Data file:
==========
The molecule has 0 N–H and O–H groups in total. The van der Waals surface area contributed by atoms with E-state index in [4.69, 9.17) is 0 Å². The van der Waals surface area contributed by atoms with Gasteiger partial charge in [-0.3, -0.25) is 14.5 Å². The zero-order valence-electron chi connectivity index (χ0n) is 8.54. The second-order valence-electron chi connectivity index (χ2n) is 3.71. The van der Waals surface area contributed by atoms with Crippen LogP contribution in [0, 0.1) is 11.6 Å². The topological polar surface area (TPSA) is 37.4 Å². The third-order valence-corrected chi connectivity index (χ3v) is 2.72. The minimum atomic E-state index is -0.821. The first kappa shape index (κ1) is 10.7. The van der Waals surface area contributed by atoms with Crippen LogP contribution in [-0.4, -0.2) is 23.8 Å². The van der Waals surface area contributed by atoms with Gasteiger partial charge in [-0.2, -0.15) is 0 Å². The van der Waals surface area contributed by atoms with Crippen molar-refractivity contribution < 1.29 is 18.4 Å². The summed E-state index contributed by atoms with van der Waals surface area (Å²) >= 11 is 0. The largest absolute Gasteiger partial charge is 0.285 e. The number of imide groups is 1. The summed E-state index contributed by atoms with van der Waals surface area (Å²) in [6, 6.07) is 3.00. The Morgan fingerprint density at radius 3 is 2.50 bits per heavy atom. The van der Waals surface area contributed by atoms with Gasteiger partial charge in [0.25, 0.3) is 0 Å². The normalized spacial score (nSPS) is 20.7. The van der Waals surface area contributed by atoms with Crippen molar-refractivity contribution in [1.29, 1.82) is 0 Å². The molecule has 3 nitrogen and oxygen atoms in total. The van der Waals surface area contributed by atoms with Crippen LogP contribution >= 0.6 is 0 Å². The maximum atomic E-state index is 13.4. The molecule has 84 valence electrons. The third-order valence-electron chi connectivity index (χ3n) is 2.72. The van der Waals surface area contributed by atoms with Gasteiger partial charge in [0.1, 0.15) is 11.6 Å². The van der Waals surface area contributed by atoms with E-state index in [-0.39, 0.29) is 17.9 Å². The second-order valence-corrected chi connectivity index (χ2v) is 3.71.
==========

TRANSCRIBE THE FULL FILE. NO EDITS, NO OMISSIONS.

The molecule has 0 N–H and O–H groups in total. The van der Waals surface area contributed by atoms with E-state index in [4.69, 9.17) is 0 Å². The van der Waals surface area contributed by atoms with Gasteiger partial charge in [-0.3, -0.25) is 14.5 Å². The zero-order valence-electron chi connectivity index (χ0n) is 8.54. The second-order valence-electron chi connectivity index (χ2n) is 3.71. The van der Waals surface area contributed by atoms with Crippen LogP contribution in [0, 0.1) is 11.6 Å². The topological polar surface area (TPSA) is 37.4 Å². The third-order valence-corrected chi connectivity index (χ3v) is 2.72. The minimum atomic E-state index is -0.821. The first kappa shape index (κ1) is 10.7. The van der Waals surface area contributed by atoms with Crippen LogP contribution in [-0.4, -0.2) is 23.8 Å². The van der Waals surface area contributed by atoms with Gasteiger partial charge in [-0.2, -0.15) is 0 Å². The van der Waals surface area contributed by atoms with Crippen molar-refractivity contribution < 1.29 is 18.4 Å². The summed E-state index contributed by atoms with van der Waals surface area (Å²) >= 11 is 0. The largest absolute Gasteiger partial charge is 0.285 e. The number of imide groups is 1. The summed E-state index contributed by atoms with van der Waals surface area (Å²) in [6, 6.07) is 3.00. The Morgan fingerprint density at radius 3 is 2.50 bits per heavy atom. The van der Waals surface area contributed by atoms with Gasteiger partial charge in [0.25, 0.3) is 0 Å². The normalized spacial score (nSPS) is 20.7. The van der Waals surface area contributed by atoms with Crippen molar-refractivity contribution in [1.29, 1.82) is 0 Å². The molecule has 3 nitrogen and oxygen atoms in total. The van der Waals surface area contributed by atoms with Crippen LogP contribution >= 0.6 is 0 Å². The maximum atomic E-state index is 13.4. The molecule has 84 valence electrons. The third-order valence-electron chi connectivity index (χ3n) is 2.72. The van der Waals surface area contributed by atoms with Gasteiger partial charge in [0.1, 0.15) is 11.6 Å². The van der Waals surface area contributed by atoms with E-state index in [-0.39, 0.29) is 17.9 Å². The second-order valence-corrected chi connectivity index (χ2v) is 3.71.